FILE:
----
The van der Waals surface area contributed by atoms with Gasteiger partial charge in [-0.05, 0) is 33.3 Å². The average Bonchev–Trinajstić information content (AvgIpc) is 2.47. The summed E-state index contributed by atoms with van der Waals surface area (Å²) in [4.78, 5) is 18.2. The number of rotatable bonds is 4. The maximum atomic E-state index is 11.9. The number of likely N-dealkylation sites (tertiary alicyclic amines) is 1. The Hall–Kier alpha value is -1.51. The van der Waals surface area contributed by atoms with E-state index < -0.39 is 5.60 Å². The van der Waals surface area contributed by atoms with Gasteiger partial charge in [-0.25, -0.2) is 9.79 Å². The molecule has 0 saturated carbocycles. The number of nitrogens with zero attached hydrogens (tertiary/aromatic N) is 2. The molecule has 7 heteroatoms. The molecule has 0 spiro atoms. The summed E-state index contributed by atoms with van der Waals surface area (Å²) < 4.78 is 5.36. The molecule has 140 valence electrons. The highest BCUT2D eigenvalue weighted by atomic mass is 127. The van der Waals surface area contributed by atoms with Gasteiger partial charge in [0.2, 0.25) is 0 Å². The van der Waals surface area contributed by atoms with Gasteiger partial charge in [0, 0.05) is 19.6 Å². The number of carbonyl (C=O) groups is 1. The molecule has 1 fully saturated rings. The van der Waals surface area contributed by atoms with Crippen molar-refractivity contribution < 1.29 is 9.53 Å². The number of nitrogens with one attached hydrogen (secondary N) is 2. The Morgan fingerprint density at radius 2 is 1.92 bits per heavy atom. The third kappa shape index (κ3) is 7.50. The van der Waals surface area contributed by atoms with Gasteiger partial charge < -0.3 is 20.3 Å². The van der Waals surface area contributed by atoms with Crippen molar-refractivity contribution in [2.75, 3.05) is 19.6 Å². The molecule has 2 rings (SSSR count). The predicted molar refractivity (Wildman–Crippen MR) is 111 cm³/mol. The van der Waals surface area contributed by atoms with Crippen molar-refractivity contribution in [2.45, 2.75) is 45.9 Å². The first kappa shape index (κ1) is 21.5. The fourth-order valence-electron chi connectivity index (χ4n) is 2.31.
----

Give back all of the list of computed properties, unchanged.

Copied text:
The van der Waals surface area contributed by atoms with Gasteiger partial charge in [-0.05, 0) is 33.3 Å². The average Bonchev–Trinajstić information content (AvgIpc) is 2.47. The summed E-state index contributed by atoms with van der Waals surface area (Å²) in [4.78, 5) is 18.2. The number of rotatable bonds is 4. The maximum atomic E-state index is 11.9. The number of likely N-dealkylation sites (tertiary alicyclic amines) is 1. The Hall–Kier alpha value is -1.51. The van der Waals surface area contributed by atoms with E-state index < -0.39 is 5.60 Å². The van der Waals surface area contributed by atoms with Gasteiger partial charge in [-0.25, -0.2) is 9.79 Å². The molecule has 0 saturated carbocycles. The number of nitrogens with zero attached hydrogens (tertiary/aromatic N) is 2. The molecule has 7 heteroatoms. The molecule has 0 spiro atoms. The summed E-state index contributed by atoms with van der Waals surface area (Å²) < 4.78 is 5.36. The molecule has 140 valence electrons. The highest BCUT2D eigenvalue weighted by atomic mass is 127. The van der Waals surface area contributed by atoms with Gasteiger partial charge in [0.2, 0.25) is 0 Å². The van der Waals surface area contributed by atoms with Gasteiger partial charge in [0, 0.05) is 19.6 Å². The number of carbonyl (C=O) groups is 1. The molecule has 1 fully saturated rings. The van der Waals surface area contributed by atoms with Crippen molar-refractivity contribution < 1.29 is 9.53 Å². The number of nitrogens with one attached hydrogen (secondary N) is 2. The Morgan fingerprint density at radius 2 is 1.92 bits per heavy atom. The third kappa shape index (κ3) is 7.50. The van der Waals surface area contributed by atoms with Gasteiger partial charge < -0.3 is 20.3 Å². The van der Waals surface area contributed by atoms with Crippen molar-refractivity contribution in [2.75, 3.05) is 19.6 Å². The molecule has 2 rings (SSSR count). The predicted molar refractivity (Wildman–Crippen MR) is 111 cm³/mol. The van der Waals surface area contributed by atoms with Crippen molar-refractivity contribution in [2.45, 2.75) is 45.9 Å². The first kappa shape index (κ1) is 21.5. The fourth-order valence-electron chi connectivity index (χ4n) is 2.31.